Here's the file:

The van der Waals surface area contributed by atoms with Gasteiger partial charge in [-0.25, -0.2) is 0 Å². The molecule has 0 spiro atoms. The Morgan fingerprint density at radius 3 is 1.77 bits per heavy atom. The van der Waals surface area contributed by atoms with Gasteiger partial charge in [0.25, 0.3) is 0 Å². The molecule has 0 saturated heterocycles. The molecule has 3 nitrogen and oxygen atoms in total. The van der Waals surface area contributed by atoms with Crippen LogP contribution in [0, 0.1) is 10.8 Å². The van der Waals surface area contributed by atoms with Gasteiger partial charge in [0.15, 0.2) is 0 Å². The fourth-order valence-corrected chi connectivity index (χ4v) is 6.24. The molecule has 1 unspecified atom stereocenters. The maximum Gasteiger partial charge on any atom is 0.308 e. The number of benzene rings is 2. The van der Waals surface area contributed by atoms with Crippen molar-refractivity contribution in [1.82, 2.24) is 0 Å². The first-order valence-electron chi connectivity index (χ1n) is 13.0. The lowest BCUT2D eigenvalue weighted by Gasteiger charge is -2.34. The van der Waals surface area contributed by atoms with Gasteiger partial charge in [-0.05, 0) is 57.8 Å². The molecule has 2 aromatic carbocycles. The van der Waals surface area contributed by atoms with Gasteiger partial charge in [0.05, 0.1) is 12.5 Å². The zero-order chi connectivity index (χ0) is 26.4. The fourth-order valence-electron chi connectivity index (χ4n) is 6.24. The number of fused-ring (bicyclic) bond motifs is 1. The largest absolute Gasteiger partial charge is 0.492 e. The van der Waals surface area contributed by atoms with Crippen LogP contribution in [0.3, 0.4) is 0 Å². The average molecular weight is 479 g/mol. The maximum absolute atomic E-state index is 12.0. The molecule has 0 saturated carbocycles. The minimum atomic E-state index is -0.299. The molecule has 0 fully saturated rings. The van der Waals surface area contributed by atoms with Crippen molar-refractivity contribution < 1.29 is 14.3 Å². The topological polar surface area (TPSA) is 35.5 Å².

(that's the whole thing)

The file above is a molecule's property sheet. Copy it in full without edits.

The van der Waals surface area contributed by atoms with Gasteiger partial charge in [-0.25, -0.2) is 0 Å². The molecule has 0 spiro atoms. The Morgan fingerprint density at radius 3 is 1.77 bits per heavy atom. The van der Waals surface area contributed by atoms with Gasteiger partial charge in [0.25, 0.3) is 0 Å². The molecule has 0 saturated heterocycles. The molecule has 3 nitrogen and oxygen atoms in total. The van der Waals surface area contributed by atoms with Crippen LogP contribution in [0, 0.1) is 10.8 Å². The van der Waals surface area contributed by atoms with Gasteiger partial charge in [0.15, 0.2) is 0 Å². The fourth-order valence-corrected chi connectivity index (χ4v) is 6.24. The molecule has 1 unspecified atom stereocenters. The maximum Gasteiger partial charge on any atom is 0.308 e. The number of benzene rings is 2. The van der Waals surface area contributed by atoms with Crippen molar-refractivity contribution in [1.82, 2.24) is 0 Å². The first-order valence-electron chi connectivity index (χ1n) is 13.0. The lowest BCUT2D eigenvalue weighted by Gasteiger charge is -2.34. The van der Waals surface area contributed by atoms with Gasteiger partial charge in [-0.05, 0) is 57.8 Å². The molecule has 2 aromatic carbocycles. The van der Waals surface area contributed by atoms with Gasteiger partial charge in [0.05, 0.1) is 12.5 Å². The zero-order chi connectivity index (χ0) is 26.4. The fourth-order valence-electron chi connectivity index (χ4n) is 6.24. The number of fused-ring (bicyclic) bond motifs is 1. The largest absolute Gasteiger partial charge is 0.492 e. The van der Waals surface area contributed by atoms with Crippen LogP contribution in [0.3, 0.4) is 0 Å². The average molecular weight is 479 g/mol. The maximum absolute atomic E-state index is 12.0. The molecule has 0 saturated carbocycles. The minimum atomic E-state index is -0.299. The molecule has 0 fully saturated rings. The van der Waals surface area contributed by atoms with Crippen molar-refractivity contribution < 1.29 is 14.3 Å². The topological polar surface area (TPSA) is 35.5 Å².